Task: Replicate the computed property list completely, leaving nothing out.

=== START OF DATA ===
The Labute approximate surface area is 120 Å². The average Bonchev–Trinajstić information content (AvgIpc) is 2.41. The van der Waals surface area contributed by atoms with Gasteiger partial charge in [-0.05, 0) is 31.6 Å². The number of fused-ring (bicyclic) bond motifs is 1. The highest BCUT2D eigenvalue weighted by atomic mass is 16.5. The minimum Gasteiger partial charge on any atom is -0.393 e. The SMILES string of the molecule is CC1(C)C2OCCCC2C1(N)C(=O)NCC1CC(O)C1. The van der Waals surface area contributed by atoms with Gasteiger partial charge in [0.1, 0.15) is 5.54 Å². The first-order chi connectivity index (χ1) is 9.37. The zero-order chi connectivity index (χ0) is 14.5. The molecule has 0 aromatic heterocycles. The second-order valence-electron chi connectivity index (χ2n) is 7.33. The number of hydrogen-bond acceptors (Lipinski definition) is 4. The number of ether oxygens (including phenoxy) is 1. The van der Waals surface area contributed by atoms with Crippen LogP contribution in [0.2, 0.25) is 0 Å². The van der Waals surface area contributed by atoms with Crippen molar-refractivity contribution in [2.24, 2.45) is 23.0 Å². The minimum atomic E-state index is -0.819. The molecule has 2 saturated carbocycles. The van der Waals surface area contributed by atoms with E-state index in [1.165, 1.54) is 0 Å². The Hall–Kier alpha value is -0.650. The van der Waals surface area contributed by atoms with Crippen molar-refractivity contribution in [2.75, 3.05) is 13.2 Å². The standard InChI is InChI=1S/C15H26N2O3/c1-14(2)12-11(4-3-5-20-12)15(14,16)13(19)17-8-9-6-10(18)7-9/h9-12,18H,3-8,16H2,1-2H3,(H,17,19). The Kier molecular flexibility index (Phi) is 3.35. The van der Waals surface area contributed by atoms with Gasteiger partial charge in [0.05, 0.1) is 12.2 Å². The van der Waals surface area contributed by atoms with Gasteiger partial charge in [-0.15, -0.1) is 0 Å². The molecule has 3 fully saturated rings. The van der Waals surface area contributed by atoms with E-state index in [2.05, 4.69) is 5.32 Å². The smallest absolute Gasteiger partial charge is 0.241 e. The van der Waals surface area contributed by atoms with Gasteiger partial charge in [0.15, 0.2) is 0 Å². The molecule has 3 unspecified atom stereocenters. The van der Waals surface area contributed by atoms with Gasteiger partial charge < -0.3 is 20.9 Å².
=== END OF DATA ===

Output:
The Labute approximate surface area is 120 Å². The average Bonchev–Trinajstić information content (AvgIpc) is 2.41. The van der Waals surface area contributed by atoms with Gasteiger partial charge in [-0.05, 0) is 31.6 Å². The number of fused-ring (bicyclic) bond motifs is 1. The highest BCUT2D eigenvalue weighted by atomic mass is 16.5. The minimum Gasteiger partial charge on any atom is -0.393 e. The SMILES string of the molecule is CC1(C)C2OCCCC2C1(N)C(=O)NCC1CC(O)C1. The van der Waals surface area contributed by atoms with Gasteiger partial charge in [0.1, 0.15) is 5.54 Å². The first-order chi connectivity index (χ1) is 9.37. The zero-order chi connectivity index (χ0) is 14.5. The molecule has 0 aromatic heterocycles. The second-order valence-electron chi connectivity index (χ2n) is 7.33. The number of hydrogen-bond acceptors (Lipinski definition) is 4. The number of ether oxygens (including phenoxy) is 1. The van der Waals surface area contributed by atoms with Crippen LogP contribution in [0.2, 0.25) is 0 Å². The van der Waals surface area contributed by atoms with Crippen molar-refractivity contribution in [2.24, 2.45) is 23.0 Å². The minimum atomic E-state index is -0.819. The molecule has 2 saturated carbocycles. The van der Waals surface area contributed by atoms with E-state index in [1.165, 1.54) is 0 Å². The Hall–Kier alpha value is -0.650. The van der Waals surface area contributed by atoms with Crippen molar-refractivity contribution in [2.75, 3.05) is 13.2 Å². The standard InChI is InChI=1S/C15H26N2O3/c1-14(2)12-11(4-3-5-20-12)15(14,16)13(19)17-8-9-6-10(18)7-9/h9-12,18H,3-8,16H2,1-2H3,(H,17,19). The Kier molecular flexibility index (Phi) is 3.35. The van der Waals surface area contributed by atoms with Gasteiger partial charge in [0.05, 0.1) is 12.2 Å². The van der Waals surface area contributed by atoms with Gasteiger partial charge in [-0.15, -0.1) is 0 Å². The molecule has 3 fully saturated rings. The van der Waals surface area contributed by atoms with E-state index in [2.05, 4.69) is 5.32 Å². The smallest absolute Gasteiger partial charge is 0.241 e. The van der Waals surface area contributed by atoms with Gasteiger partial charge in [0.15, 0.2) is 0 Å². The molecule has 3 unspecified atom stereocenters. The van der Waals surface area contributed by atoms with Gasteiger partial charge < -0.3 is 20.9 Å².